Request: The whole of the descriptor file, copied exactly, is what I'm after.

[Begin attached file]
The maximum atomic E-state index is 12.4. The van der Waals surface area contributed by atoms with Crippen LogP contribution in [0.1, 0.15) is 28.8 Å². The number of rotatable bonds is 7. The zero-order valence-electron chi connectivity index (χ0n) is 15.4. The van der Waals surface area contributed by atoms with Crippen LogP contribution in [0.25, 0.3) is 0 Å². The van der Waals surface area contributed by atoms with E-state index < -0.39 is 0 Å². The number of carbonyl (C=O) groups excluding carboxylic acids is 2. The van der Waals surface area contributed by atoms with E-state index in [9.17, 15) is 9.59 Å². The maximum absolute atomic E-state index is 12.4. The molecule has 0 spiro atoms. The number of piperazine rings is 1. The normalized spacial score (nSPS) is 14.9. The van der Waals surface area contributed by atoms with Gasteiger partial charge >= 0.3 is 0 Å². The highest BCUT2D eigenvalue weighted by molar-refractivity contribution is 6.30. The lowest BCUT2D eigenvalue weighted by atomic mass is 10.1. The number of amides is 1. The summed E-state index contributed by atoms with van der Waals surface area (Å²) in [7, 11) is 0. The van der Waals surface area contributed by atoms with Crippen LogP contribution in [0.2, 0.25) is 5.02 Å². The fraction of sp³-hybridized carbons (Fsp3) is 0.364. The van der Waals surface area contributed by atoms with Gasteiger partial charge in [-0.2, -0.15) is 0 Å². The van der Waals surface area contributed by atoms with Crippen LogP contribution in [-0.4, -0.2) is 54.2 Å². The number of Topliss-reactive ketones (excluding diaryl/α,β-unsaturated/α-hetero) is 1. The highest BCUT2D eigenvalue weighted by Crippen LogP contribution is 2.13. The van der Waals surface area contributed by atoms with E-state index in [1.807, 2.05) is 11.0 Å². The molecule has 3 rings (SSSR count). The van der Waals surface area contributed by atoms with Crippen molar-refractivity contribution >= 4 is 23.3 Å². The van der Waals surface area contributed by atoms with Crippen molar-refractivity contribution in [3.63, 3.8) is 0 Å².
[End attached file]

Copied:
The maximum atomic E-state index is 12.4. The van der Waals surface area contributed by atoms with Crippen LogP contribution in [0.1, 0.15) is 28.8 Å². The number of rotatable bonds is 7. The zero-order valence-electron chi connectivity index (χ0n) is 15.4. The van der Waals surface area contributed by atoms with Crippen LogP contribution in [0.25, 0.3) is 0 Å². The van der Waals surface area contributed by atoms with E-state index < -0.39 is 0 Å². The number of carbonyl (C=O) groups excluding carboxylic acids is 2. The van der Waals surface area contributed by atoms with E-state index in [9.17, 15) is 9.59 Å². The maximum absolute atomic E-state index is 12.4. The molecule has 0 spiro atoms. The number of piperazine rings is 1. The normalized spacial score (nSPS) is 14.9. The van der Waals surface area contributed by atoms with Gasteiger partial charge >= 0.3 is 0 Å². The highest BCUT2D eigenvalue weighted by molar-refractivity contribution is 6.30. The lowest BCUT2D eigenvalue weighted by atomic mass is 10.1. The number of amides is 1. The summed E-state index contributed by atoms with van der Waals surface area (Å²) in [7, 11) is 0. The van der Waals surface area contributed by atoms with Crippen LogP contribution in [0.2, 0.25) is 5.02 Å². The fraction of sp³-hybridized carbons (Fsp3) is 0.364. The van der Waals surface area contributed by atoms with Gasteiger partial charge in [-0.2, -0.15) is 0 Å². The van der Waals surface area contributed by atoms with Crippen LogP contribution in [-0.4, -0.2) is 54.2 Å². The number of Topliss-reactive ketones (excluding diaryl/α,β-unsaturated/α-hetero) is 1. The highest BCUT2D eigenvalue weighted by Crippen LogP contribution is 2.13. The van der Waals surface area contributed by atoms with E-state index in [1.807, 2.05) is 11.0 Å². The molecule has 3 rings (SSSR count). The van der Waals surface area contributed by atoms with Crippen molar-refractivity contribution >= 4 is 23.3 Å². The van der Waals surface area contributed by atoms with Crippen molar-refractivity contribution in [3.63, 3.8) is 0 Å².